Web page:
Black History Month collaboration hopes to spark a ‘resurgence of the griot’

Crafted Culture’s Anthony ‘Sizzle’ Perry Jr., Rahim Ewan of Fortune Over Fame and artist Evan Williams acknowledge the past, embrace the moment

Andy Downing
Columbus Alive
Rahim Ewan, Evan Williams and Anthony “Sizzle” Perry Jr. photographed outside of Flavor 91 Bistro in Whitehall on Feb. 19, 2022

A new collaborative venture has its roots in February’s Black History Month, but it easily could have surfaced at any point during the year.

“My history isn’t 28 days, so I’m going to keep talking it,” said Anthony “Sizzle” Perry Jr., owner of Crafted Culture Brewery, joined for a late-February interview by Rahim Ewan of Fortune Over Fame and artist Evan Williams, the three of whom recently joined forces to produce a hooded sweatshirt and a T-shirt, both of which are available for purchase at Crafted Culture’s Gahanna taproom. “We talk it all the time over at Crafted, and we take whatever opportunity we can to highlight as many people as possible. So, when everybody else is celebrating ‘May the Fourth be with you,’ we’re like, ‘This is happy Ashley Boone Jr. Day.’ People don’t even know who that cat is, but he was the Black marketing executive that took on the ‘Star Wars’ franchise when everybody else threw it away. We wouldn’t have that first trilogy if it wasn’t for Ashley Boone Jr. So, we take opportunities to tell our story every month, and not just the one month when every eye is on it.”

Ewan, a Gahanna expat and current resident of Miami, Florida, who has previously collaborated with Perry, echoed these thoughts. He noted that the dual clothing items could have been released “any day, any time, any year," highlighting designs that pay tribute to the past — the hooded sweatshirt includes a portrait of Martin Luther King Jr. done in Williams’ instantly recognizable style — while simultaneously capturing the importance of this moment with the wording emblazoned on each item: “We are Black history.”

“And that’s a message that needs to be echoed over and over,” Perry said. “So many people are part of that history, and they don’t get recognition for it. To at least be able to don a piece of clothing as a reminder to yourself that we, as a collective, as people, are Black history, and that it’s changing every day, and we’re making new history every day.”

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Growing up, Ewan said he always felt a deep connection with Black history, tracing it in part to his great-grandmother, who grew up in Selma, Alabama, a city central to the Civil Rights movement. “I was raised into knowing where you come from, knowing who you are and knowing what it means to stand for something,” he said. “So, yeah, Black History Month and ‘I have a dream,’ I’m all for that. But the true dream is to be like a stone thrown into a pond, and to be that ripple that reaches others. … This is a small foundation: three entrepreneurs coming together. And then hopefully next time it’ll be five. The dream, we didn’t just sit back and listen to it. We took it and paid it forward, and we tried to make something bigger out of it.”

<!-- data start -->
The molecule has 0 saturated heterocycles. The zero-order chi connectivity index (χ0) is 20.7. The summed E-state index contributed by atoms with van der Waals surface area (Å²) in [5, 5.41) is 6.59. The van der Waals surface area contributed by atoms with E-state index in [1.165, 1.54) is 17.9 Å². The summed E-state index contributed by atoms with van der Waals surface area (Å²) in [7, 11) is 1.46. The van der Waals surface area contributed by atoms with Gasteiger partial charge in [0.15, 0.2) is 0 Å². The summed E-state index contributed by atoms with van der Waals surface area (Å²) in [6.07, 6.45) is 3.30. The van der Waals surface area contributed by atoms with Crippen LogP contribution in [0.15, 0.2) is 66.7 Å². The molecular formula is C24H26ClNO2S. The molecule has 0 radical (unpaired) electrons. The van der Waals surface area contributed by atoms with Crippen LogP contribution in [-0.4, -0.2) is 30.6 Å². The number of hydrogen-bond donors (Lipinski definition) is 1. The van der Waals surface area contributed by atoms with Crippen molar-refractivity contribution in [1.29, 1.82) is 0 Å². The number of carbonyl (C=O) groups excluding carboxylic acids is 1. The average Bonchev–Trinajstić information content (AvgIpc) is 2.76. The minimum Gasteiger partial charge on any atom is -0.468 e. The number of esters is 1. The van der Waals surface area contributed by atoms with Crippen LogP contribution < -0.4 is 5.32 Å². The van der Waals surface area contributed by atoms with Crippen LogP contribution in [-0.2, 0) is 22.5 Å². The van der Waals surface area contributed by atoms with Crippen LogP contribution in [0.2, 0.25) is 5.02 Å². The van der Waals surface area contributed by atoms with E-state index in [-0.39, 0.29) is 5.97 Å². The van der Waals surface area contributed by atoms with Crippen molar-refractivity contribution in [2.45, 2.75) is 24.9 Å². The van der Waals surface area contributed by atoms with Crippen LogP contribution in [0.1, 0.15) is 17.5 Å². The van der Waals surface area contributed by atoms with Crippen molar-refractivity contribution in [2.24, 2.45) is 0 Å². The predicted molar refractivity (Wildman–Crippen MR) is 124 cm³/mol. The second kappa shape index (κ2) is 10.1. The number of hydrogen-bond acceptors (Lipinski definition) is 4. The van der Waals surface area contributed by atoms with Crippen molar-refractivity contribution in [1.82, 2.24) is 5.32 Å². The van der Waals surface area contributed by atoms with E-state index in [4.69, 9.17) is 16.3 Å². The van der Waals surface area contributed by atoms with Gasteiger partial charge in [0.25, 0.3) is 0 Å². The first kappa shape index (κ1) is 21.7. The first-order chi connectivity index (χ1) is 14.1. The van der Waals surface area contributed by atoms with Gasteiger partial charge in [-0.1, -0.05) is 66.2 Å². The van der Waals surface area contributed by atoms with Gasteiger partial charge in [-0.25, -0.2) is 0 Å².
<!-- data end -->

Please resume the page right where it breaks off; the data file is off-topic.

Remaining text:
These ideas are particularly relevant coming at yet another point in existence where there is a concerted effort being undertaken to erase Black history, with legislation in some states being pushed to dissuade educators from teaching students about the enduring legacies of slavery and racism, while other school districts have started to ban books that grapple with subjects some might perceive as challenging, a disproportionate number of which were written by Black authors.

“We can’t erase what they’re doing,” Williams said. “But what we can do is offer up different avenues and information to spark the mind and give people something to follow up on. If someone sees one of my pieces, or goes to his brewery, or buys something off Rahim, maybe that sparks something, or makes them think differently. … We have a platform and a voice, and that’s something we have to acknowledge.”

Perry said he views the work the three have been engaged in as part of an ongoing correction to what is currently unfolding within society, which itself is just a continuation of a cultural purge undertaken by early colonists, who, under the auspices of slavery, razed villages, burned sacred texts and killed the storytellers tasked with connecting the African people to their history.

“The griot was assassinated so that no one could ever tell the story,” Perry said. “And this is the correction moment. Through the social media platforms we have, there’s a resurgence of the griot, and the storyteller in the Black community is now us. None of us signed up for this … and so many people before ignored that responsibility. But that’s why it’s cool to collab with cats like this, because it's like, no, we’re gonna tell the story. So, the resurgence of the griot is really what I'm looking at. That’s why I say, 'We are Black history,' because the storytellers are the ones who pass it on from generation to generation, who remind people of what they might have forgotten. So now we have the opportunity to remind some, and to recruit others. And I dig that.”